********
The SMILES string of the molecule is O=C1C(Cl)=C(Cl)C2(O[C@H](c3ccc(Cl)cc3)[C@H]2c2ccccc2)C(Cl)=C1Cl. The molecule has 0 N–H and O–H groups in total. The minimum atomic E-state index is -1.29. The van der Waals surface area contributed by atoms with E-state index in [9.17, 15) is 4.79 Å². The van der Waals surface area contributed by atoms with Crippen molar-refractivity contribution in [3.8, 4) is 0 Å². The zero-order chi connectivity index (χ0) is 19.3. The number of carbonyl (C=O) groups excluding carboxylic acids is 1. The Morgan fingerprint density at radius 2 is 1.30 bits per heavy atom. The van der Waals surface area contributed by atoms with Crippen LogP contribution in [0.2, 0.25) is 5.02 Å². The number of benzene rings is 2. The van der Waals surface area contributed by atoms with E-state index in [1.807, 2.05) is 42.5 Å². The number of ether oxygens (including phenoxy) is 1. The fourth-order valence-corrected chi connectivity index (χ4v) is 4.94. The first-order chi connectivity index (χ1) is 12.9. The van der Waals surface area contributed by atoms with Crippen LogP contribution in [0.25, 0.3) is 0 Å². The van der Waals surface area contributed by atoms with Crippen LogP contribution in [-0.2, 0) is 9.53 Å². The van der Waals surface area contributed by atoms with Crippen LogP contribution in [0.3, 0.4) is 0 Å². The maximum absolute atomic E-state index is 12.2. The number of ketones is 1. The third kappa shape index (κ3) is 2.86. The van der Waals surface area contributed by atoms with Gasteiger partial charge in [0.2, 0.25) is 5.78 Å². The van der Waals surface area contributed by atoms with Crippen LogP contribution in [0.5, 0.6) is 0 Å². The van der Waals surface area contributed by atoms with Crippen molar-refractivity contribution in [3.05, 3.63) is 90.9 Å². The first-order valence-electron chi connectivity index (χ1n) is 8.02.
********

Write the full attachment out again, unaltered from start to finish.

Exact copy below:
The SMILES string of the molecule is O=C1C(Cl)=C(Cl)C2(O[C@H](c3ccc(Cl)cc3)[C@H]2c2ccccc2)C(Cl)=C1Cl. The molecule has 0 N–H and O–H groups in total. The minimum atomic E-state index is -1.29. The van der Waals surface area contributed by atoms with E-state index in [9.17, 15) is 4.79 Å². The van der Waals surface area contributed by atoms with Crippen molar-refractivity contribution in [3.8, 4) is 0 Å². The zero-order chi connectivity index (χ0) is 19.3. The number of carbonyl (C=O) groups excluding carboxylic acids is 1. The Morgan fingerprint density at radius 2 is 1.30 bits per heavy atom. The van der Waals surface area contributed by atoms with Crippen LogP contribution in [0.2, 0.25) is 5.02 Å². The number of benzene rings is 2. The van der Waals surface area contributed by atoms with E-state index in [1.807, 2.05) is 42.5 Å². The number of ether oxygens (including phenoxy) is 1. The fourth-order valence-corrected chi connectivity index (χ4v) is 4.94. The first-order chi connectivity index (χ1) is 12.9. The van der Waals surface area contributed by atoms with Crippen LogP contribution in [0.25, 0.3) is 0 Å². The van der Waals surface area contributed by atoms with Crippen LogP contribution in [-0.2, 0) is 9.53 Å². The van der Waals surface area contributed by atoms with Crippen LogP contribution in [0.3, 0.4) is 0 Å². The maximum absolute atomic E-state index is 12.2. The number of ketones is 1. The third kappa shape index (κ3) is 2.86. The van der Waals surface area contributed by atoms with Gasteiger partial charge in [0.2, 0.25) is 5.78 Å². The van der Waals surface area contributed by atoms with Crippen LogP contribution in [0.5, 0.6) is 0 Å². The van der Waals surface area contributed by atoms with Crippen molar-refractivity contribution in [3.05, 3.63) is 90.9 Å². The first-order valence-electron chi connectivity index (χ1n) is 8.02.